The phantom of the Wright Center

CAITRIN WILLIAMSFeatures Editor

According to legend, Samford’s Wright Center is haunted by a phantom known as Cleophus.

A construction worker, Cleophus supposedly met his untimely death while building the Wright Center in 1976.

Stage manager David Glenn said that behind a locked door in the attic on the south side of the Wright Center, above the office suites, are concrete walk boards over the west elevator shaft that bear the inscription, “Cleophus died here.” There Cleophus fell five stories to his death.

Though the Crimson was unable to turn up any record of a construction worker falling to his death during the Wright Center’s construction, the legend lives on.

During his nearly 40-year run at Samford, professor and faculty designer Eric Olson said that he has been in the Wright Center at least five times working through the night on shows and “things of course get spooky,” but has never seen the phantom.

Olson did say that he has felt cold breezes and seen lights turn on and off, but nothing like the spooky happenings he experienced during his time at University of Montevallo’s theatre, which was once a Civil War hospital.

Similarly, David Glenn, who has acted as technical director for the Wright Center as well as for the School of the Arts, said that he has never seen anything spooky in the building that could not be explained away.

“I have been in theatres that were supposedly haunted, where I felt ghosts. I have never felt a ghost in this building. I ran the concert hall for 10 years before becoming a faculty member five years ago and spent many nights working at three, four, five o’clock in the morning and never experienced anything that felt paranormal or seemed out of place.”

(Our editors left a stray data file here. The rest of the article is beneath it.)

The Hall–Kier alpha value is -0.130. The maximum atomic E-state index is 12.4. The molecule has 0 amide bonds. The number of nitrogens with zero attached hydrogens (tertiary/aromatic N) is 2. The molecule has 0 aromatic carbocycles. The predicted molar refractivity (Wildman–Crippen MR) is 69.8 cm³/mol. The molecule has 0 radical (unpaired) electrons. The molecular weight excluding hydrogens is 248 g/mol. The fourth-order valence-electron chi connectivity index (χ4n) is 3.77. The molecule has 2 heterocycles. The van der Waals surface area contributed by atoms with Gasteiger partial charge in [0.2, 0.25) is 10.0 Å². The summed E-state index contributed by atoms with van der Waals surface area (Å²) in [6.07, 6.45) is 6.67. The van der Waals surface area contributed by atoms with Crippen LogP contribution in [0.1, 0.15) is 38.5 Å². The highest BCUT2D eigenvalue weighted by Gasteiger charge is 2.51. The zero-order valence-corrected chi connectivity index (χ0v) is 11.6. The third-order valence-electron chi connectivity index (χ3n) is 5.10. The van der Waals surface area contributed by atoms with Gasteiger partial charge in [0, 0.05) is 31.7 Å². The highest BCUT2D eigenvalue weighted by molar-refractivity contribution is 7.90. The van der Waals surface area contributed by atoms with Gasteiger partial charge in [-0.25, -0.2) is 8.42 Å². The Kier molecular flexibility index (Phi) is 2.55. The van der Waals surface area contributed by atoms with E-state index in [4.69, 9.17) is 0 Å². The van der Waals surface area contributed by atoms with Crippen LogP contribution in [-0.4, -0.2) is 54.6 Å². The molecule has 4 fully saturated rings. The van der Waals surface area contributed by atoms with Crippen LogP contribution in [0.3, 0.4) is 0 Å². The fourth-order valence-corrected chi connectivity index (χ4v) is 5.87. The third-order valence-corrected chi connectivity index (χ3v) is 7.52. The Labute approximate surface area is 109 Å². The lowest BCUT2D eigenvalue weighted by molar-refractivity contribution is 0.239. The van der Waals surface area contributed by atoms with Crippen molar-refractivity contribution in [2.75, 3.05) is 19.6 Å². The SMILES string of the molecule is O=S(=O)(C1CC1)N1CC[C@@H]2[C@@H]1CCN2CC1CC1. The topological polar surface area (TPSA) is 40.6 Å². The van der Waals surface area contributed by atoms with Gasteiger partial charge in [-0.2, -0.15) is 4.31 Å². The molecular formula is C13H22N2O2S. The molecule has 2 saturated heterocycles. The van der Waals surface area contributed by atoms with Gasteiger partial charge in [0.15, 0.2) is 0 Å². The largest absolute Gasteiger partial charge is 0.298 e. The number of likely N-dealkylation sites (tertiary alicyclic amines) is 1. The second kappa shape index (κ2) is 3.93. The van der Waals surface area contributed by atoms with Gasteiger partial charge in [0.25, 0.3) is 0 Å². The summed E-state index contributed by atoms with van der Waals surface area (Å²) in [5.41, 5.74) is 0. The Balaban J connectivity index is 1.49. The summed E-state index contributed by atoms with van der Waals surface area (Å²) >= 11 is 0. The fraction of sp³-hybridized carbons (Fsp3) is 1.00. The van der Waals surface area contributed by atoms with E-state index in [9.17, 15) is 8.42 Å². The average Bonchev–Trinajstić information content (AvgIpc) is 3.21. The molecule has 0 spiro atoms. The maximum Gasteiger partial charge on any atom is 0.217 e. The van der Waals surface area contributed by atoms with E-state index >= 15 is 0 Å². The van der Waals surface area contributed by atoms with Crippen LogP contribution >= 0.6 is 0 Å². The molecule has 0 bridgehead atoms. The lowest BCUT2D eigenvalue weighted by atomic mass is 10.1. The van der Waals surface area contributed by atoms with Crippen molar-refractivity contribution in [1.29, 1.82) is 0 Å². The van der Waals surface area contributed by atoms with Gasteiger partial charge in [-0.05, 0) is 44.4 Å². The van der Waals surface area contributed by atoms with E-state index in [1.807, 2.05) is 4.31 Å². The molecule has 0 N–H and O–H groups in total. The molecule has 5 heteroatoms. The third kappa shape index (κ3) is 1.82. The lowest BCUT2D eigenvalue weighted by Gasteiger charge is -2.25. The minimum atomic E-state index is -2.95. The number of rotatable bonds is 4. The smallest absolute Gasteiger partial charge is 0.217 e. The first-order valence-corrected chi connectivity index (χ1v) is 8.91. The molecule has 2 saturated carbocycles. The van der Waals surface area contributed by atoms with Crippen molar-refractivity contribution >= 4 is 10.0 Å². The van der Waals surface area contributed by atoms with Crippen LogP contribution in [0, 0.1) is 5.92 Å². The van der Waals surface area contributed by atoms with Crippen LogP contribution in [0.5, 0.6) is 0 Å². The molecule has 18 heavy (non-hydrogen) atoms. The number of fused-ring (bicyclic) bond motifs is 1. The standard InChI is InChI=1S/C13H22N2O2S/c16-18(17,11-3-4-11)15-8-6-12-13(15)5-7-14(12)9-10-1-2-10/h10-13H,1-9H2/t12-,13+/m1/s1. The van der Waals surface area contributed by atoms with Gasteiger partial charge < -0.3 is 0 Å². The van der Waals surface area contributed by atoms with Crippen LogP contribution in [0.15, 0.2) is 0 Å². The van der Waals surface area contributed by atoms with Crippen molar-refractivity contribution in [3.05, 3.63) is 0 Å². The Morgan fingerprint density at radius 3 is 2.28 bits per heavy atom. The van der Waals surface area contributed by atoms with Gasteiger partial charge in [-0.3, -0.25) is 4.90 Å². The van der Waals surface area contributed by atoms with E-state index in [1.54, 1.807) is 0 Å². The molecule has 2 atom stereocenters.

Glenn said, “It’s not uncommon for ghosts and theaters to go together.” Like Olson, Glenn experienced paranormal activity in another university’s theatre.

“The Telfair Peet Theatre, it has a ghost,” Glenn said of the theatre at Auburn University, where he received his undergraduate degree.

Glenn said he saw lights swinging in a figure-eight pattern, felt chilled air in a hallway and felt a paranormal presence in the theater, which is supposedly haunted by the spirit of a fallen Civil War soldier.

Though the story of Cleophus’s death has not been confirmed, Glenn said he “wouldn’t write off” the possibility of the Wright Center’s resident phantom.

For more information on haunted theaters in the area, visit alabamaghosthunters.com.

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